Sunday, June 11, 2023

Q&A with Janice Deal


Photo by David Deal


Janice Deal is the author of the new novel The Sound of Rabbits. She also has written the story collection The Decline of Pigeons. She lives in the Chicago area.


Q: You describe the creation of your new novel as “a process that literally took years.” What inspired you to write The Sound of Rabbits, and how did you come up with your cast of characters?


A: The Sound of Rabbits began as a short story about a woman called home to help with a family crisis in the small Wisconsin town she thought she’d left behind. I was workshopping it in a short story class led by Fred Shafer, and the consensus was that there was just too much going on for a single story to contain.


I decided to take the leap and tell Ruby’s story in novel form. Once I knew that I was going to expand my reach in this way, I felt free to explore the story from multiple perspectives.


This decision was liberating! I’m interested in the subjectivity of experience, and I thought multiple perspectives could help me visualize/better understand Ruby, who I think of as the main protagonist.


The other characters’ perspectives—and also how Ruby views those individuals, and herself—became key to filling out who Ruby is and the different facets of her personality. I wanted to give readers an opportunity to draw their own conclusions about Ruby from these different points of view.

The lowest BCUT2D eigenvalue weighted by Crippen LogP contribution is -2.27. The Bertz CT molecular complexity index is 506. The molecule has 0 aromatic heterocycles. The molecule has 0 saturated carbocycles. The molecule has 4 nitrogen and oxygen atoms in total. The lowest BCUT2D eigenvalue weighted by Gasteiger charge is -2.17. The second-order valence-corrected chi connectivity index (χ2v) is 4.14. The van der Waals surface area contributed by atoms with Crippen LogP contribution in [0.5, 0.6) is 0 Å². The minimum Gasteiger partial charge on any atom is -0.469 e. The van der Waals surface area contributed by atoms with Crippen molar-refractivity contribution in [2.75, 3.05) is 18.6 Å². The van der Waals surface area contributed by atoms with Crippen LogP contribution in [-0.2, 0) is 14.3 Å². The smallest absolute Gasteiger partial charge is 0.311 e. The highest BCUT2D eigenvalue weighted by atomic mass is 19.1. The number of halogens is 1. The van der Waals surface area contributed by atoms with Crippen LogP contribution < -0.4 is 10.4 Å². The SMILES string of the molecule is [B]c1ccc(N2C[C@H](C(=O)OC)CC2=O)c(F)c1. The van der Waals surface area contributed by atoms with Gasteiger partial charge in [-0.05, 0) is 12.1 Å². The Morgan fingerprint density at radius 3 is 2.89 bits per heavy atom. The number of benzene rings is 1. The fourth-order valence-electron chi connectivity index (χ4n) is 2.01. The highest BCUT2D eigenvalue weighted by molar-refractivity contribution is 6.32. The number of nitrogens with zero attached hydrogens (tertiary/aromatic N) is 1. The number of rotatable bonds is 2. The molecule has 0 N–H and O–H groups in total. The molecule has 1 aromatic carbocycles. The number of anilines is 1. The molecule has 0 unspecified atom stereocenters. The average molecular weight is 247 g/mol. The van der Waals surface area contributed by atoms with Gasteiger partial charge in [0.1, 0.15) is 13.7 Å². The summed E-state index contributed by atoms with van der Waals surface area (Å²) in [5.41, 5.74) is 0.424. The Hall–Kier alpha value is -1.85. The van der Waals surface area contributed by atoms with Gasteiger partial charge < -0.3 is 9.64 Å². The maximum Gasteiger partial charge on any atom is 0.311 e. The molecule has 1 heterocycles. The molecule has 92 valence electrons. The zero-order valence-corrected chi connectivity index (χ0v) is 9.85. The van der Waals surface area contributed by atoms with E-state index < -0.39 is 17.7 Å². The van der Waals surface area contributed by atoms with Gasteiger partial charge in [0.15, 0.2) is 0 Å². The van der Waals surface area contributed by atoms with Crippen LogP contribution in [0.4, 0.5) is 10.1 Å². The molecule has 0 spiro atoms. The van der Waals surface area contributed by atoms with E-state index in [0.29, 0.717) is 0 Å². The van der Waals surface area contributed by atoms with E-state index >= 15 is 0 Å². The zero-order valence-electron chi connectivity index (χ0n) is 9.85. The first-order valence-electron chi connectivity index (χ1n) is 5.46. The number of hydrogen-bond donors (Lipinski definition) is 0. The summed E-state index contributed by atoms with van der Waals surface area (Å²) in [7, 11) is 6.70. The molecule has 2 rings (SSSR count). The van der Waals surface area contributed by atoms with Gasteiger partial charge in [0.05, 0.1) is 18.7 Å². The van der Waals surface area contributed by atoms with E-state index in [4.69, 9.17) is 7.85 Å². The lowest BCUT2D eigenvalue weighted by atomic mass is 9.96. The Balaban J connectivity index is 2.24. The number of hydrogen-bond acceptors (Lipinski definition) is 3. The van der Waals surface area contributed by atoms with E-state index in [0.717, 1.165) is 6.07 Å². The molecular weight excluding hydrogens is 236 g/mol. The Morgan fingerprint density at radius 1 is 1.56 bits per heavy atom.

And so the cast of characters grew as I tried to think which people might respond to Ruby on her return home—and what axes they themselves might have to grind.


Ruby’s trajectory—heading home to a town she couldn’t wait to leave—gave me some interesting material to work with. She doesn’t want to be there, her sister has stayed there, and what does that mean to them both as they juggle work, family responsibilities, and self-fulfillment?

Q: How was the book's title chosen, and what does it signify for you?


A: The title comes from a scene in which Ruby and her niece, Dakota, go in search of a missing family cat. Dakota shares a secret with Ruby: a place in the woods where a local war vet keeps rabbits. This place, and the rabbits—the sounds they make—remind Dakota of the spectrum of experience any living creature might experience.


Her “knowingness” is a microcosm of the journey each of this book’s characters are on: to navigate those liminal moments when life shifts tone and presents one with challenge after joy, or vice versa. How do we react to those shifts? How do we make sense of them and, ultimately, peace with them?


Q: The writer Katherine Shonk called the book “A moving portrait of one family's hopes, disappointments, and sorrows in a voice that is unflinching, achingly poignant, and unforgettable.” What do you think of that description?


A: I am so touched by this description. Katie has known me—and my work—for decades, and she’s read The Sound of Rabbits more times than I can count.